We’ve all had different versions of this, from the stodgy to the ethereally light. I’ve often only eaten half a bowlful. People love it, but it can be dense and incredibly sweet. This is my very favourite version – it’s wonderful – cooked by Ben Stanley and Paul Weaver at Noble Rot restaurant in Bloomsbury, London. It’s rich – of course it is – but light. The black treacle is what makes this one so good, along with the use of decent butter and Medjool dates. This is not a healthy pudding – it almost goes without saying – but it’s not something you eat every day.
Put the dates in a medium-sized saucepan with 300ml boiling water. Bring to a simmer and cook for 2 minutes. Add the bicarbonate of soda – this will make the mixture froth a lot (which is why you don’t use a small saucepan). Stir, leave to cool, then purée in a food processor using the pulse button. Don’t blend the dates too much; you want to have flecks of date in the pudding, rather than a totally uniform purée.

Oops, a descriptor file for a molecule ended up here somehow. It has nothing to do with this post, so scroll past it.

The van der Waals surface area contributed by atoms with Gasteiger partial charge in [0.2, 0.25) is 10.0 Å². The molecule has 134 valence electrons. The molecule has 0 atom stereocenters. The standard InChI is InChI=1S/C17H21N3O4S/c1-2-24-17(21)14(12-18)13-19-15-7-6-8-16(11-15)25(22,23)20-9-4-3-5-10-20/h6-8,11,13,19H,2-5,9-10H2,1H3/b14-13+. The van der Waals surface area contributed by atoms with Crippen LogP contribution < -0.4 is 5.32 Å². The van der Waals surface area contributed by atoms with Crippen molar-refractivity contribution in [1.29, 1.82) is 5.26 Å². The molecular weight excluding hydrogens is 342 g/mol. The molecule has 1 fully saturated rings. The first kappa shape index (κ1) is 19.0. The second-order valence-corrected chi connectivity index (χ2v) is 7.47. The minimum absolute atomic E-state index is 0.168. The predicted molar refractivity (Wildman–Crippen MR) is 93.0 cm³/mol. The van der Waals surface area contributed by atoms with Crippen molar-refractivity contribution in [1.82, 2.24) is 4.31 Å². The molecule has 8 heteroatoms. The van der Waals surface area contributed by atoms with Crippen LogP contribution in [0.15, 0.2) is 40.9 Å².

Beat the butter, sugar and treacle together in an electric mixer until smooth. Add the eggs a little at a time, beating well after each addition, then add the purée, vanilla and cinnamon, beating together on a low speed.
Fold in the flour and scrape the batter into a buttered 2-litre pudding dish. Bake for 40-45 minutes, until a skewer plunged into the centre comes out clean.
Make the topping to pour over the pudding by gently heating everything together until the mixture is smooth. Make the sauce to serve alongside by melting all of the ingredients, too. Pierce the pudding all over with a skewer. Slowly pour the topping sauce over the top (keep the other for serving). Heat your grill to medium and put the pudding under it until it’s bubbling.
Quickly reheat the sauce for pouring and serve them together with thick pouring cream.
Zeen is a next generation WordPress theme. It’s powerful, beautifully designed and comes with everything you need to engage your visitors and increase conversions.